Flirting With Default

As the August 2 deadline approaches, Congress continues to fight over whether and under what conditions to raise the federal debt ceiling. Both Standard and Poor’s and Moody’s have warned that they might reduce the nation’s credit rating—with potentially catastrophic effects—unless progress is made. Nearly all the major political players agree that not raising the ceiling—making the government unable to meet all its financial obligations—would be, as Treasury Secretary Geithner says, “unthinkably damaging to the economy.”


So why even flirt with disaster? Ostensibly, it’s because if we don’t act to cut spending now our growing national debt will become unmanageable. That’s nonsense. As large as our debt is, we are not broke. In fact, as I wrote last week, our supposedly unmanageable deficits would mostly disappear if we simply let the Bush tax cuts expire. The country could begin to pay off its debts if we let tax rates return to something like the level they were under the Clinton administration, rates which would still be a moderate level compared to other advanced economies. The fact is that we have a budget crisis only because we refuse to pay more in taxes. In other words, it’s not that we can’t afford to pay for things like Medicare, public education, or the national defense. It’s that we don’t really want to pay for them.

In fact, Republicans are using the idea that we are facing an imminent debt crisis to win political concessions in Congress and position themselves for the 2012 election. Their latest tactic is to push a balanced budget amendment—which would make negotiations like this harder in the future—designed to fail but to embarrass Democrats in the process. And, as Paul Krugman points out, while Republicans insist that the growing debt is a national crisis, they nevertheless refuse to consider raising taxes to solve that crisis—even though federal tax rates in the U.S. are about as low as they have been since the 1940s. In fact, with the economy still slow, it wouldn’t be a good time either to raise taxes or cut spending—a fiscal contraction is the last thing the economy needs. But the point is that for all their overheated talk about a national crisis Republicans don’t care much about the deficit. As Krugman says, “It has always been nothing but a club with which to beat down opposition to an ideological goal, namely the dissolution of the welfare state.”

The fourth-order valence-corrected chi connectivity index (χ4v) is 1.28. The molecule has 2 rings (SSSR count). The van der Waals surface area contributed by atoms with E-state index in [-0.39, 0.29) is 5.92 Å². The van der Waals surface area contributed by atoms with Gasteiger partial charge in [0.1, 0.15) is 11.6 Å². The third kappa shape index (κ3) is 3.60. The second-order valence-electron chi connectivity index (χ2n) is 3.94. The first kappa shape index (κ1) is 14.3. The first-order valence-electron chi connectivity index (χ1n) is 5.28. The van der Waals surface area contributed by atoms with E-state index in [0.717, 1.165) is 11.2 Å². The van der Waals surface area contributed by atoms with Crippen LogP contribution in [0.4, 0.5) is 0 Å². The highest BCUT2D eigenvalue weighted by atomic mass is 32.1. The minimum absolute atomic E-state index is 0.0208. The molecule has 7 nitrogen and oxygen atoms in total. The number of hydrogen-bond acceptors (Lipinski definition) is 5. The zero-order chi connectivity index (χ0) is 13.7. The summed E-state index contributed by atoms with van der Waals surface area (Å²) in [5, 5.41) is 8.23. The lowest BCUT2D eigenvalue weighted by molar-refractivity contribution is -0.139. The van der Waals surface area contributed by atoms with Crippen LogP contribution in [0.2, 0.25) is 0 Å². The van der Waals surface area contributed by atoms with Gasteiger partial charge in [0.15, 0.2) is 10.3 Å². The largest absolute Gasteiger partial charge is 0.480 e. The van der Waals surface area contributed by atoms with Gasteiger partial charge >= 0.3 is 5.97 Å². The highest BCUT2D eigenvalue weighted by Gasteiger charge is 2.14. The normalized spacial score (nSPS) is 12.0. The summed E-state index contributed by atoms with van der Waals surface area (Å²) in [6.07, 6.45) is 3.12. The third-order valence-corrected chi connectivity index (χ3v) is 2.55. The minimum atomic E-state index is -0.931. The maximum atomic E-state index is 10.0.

Photo credit: Pete Souza

LinkedIn meets Tinder in this mindful networking app

Swipe right to make the connections that could change your career.

Getty Images
Sponsored
Swipe right. Match. Meet over coffee or set up a call.

No, we aren't talking about Tinder. Introducing Shapr, a free app that helps people with synergistic professional goals and skill sets easily meet and collaborate.

Keep reading Show less

What’s behind our appetite for self-destruction?

Is it "perverseness," the "death drive," or something else?

Photo by Brad Neathery on Unsplash
Mind & Brain

Each new year, people vow to put an end to self-destructive habits like smoking, overeating or overspending.

Keep reading Show less

Can the keto diet help treat depression? Here’s what the science says so far

A growing body of research shows promising signs that the keto diet might be able to improve mental health.

Photo: Public Domain
Mind & Brain
  • The keto diet is known to be an effective tool for weight loss, however its effects on mental health remain largely unclear.
  • Recent studies suggests that the keto diet might be an effective tool for treating depression, and clearing up so-called "brain fog," though scientists caution more research is necessary before it can be recommended as a treatment.
  • Any experiments with the keto diet are best done in conjunction with a doctor, considering some people face problems when transitioning to the low-carb diet.
Keep reading Show less

Douglas Rushkoff – It’s not the technology’s fault

It's up to us humans to re-humanize our world. An economy that prioritizes growth and profits over humanity has led to digital platforms that "strip the topsoil" of human behavior, whole industries, and the planet, giving less and less back. And only we can save us.

Think Again Podcasts
  • It's an all-hands-on-deck moment in the arc of civilization.
  • Everyone has a choice: Do you want to try to earn enough money to insulate yourself from the world you're creating— or do you want to make the world a place you don't have to insulate yourself from?
Keep reading Show less